The battle Hymn of the republic was the inspiration for John Steinbeck when he was choosing a title for his book, now known as The Grapes of Wrath. The song goes:


Mine eyes have seen the glory of the coming of the Lord;
He is trampling out the vintage where the grapes of wrath are stored;
He hath loosed the fateful lightning of His terrible swift sword:
His truth is marching on.

Glory, glory, hallelujah!
Glory, glory, hallelujah!
Glory, glory, hallelujah!
His truth is marching on.

I have seen Him in the watch-fires of a hundred circling camps,
They have builded Him an altar in the evening dews and damps;
I can read His righteous sentence by the dim and flaring lamps:
His day is marching on.


I have read a fiery gospel writ in burnished rows of steel:
“As ye deal with my contemners, so with you my grace shall deal”;
Let the Hero, born of woman, crush the serpent with his heel,
Since God is marching on.


He has sounded forth the trumpet that shall never call retreat;
He is sifting out the hearts of men before His judgment-seat;
Oh, be swift, my soul, to answer Him! Be jubilant, my feet!
Our God is marching on.


In the beauty of the lilies Christ was born across the sea,
With a glory in His bosom that transfigures you and me.
As He died to make men holy, let us die to make men free,
While God is marching on.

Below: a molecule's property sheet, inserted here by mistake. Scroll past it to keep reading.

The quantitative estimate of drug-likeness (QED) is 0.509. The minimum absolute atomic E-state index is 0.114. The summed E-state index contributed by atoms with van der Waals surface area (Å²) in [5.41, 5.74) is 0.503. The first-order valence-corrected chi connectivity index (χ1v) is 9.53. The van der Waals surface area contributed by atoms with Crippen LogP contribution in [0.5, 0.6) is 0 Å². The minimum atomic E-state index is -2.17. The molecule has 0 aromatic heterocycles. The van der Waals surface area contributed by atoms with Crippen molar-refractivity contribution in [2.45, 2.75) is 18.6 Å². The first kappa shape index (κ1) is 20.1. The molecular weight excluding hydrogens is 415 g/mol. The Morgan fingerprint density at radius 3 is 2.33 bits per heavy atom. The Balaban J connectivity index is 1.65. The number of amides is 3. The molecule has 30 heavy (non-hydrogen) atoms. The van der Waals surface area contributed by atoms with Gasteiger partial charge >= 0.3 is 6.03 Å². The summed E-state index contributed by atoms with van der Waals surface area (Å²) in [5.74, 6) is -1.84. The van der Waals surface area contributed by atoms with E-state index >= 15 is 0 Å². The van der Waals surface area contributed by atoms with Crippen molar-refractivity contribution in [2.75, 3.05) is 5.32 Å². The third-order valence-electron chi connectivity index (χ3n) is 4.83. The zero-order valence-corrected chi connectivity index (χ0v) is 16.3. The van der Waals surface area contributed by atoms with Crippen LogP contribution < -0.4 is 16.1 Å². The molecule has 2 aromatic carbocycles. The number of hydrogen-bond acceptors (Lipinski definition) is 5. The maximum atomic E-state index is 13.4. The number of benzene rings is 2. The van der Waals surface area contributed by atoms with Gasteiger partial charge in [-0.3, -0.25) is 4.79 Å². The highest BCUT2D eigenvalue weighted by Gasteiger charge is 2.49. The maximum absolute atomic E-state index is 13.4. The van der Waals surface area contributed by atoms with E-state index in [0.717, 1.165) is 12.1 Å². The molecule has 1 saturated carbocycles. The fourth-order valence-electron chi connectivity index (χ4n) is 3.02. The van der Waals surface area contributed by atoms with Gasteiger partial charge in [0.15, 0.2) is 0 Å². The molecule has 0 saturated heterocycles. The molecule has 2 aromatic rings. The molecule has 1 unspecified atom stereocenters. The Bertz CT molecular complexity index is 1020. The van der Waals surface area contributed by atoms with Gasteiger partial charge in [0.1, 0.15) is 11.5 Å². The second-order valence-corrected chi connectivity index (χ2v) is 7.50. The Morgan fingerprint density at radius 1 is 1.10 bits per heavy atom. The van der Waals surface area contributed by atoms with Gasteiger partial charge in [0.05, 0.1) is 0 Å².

This hymn and the book have a lot of similirities but there are also some incongruancies. First, both pieces allude to Christianity. It is obvious in the song that it is talking about a heist and referring to Him as their savior. In the Grapes of Wrath, Casy is described and viewed as an archetype of Christ. He sacrificed himself multiple times for the family, and especially for Tom. When Tom hit the policeman, Casy went prison for him because Tom would have gotten a longer sentence because he left his parol. He also was killed, his dying words being, “You don’ know what you’re a-doin’,” a direct parallel to what Christ said on the cross, “Father, forgive them for they know not what they do.” There are also differences in that the hymn has a tone of courage, valor, bravery, strength, and hope. At this point in the book, a lot of the family’s hope is gone. They are being separated and picked off: Grandpa and Grandma have died, Noah left, Connie left, Uncle John gets drunk and tries to leave, and Tom leaves the family to hide from the police. It is interesting to note the similarities and differences between these to literary works.


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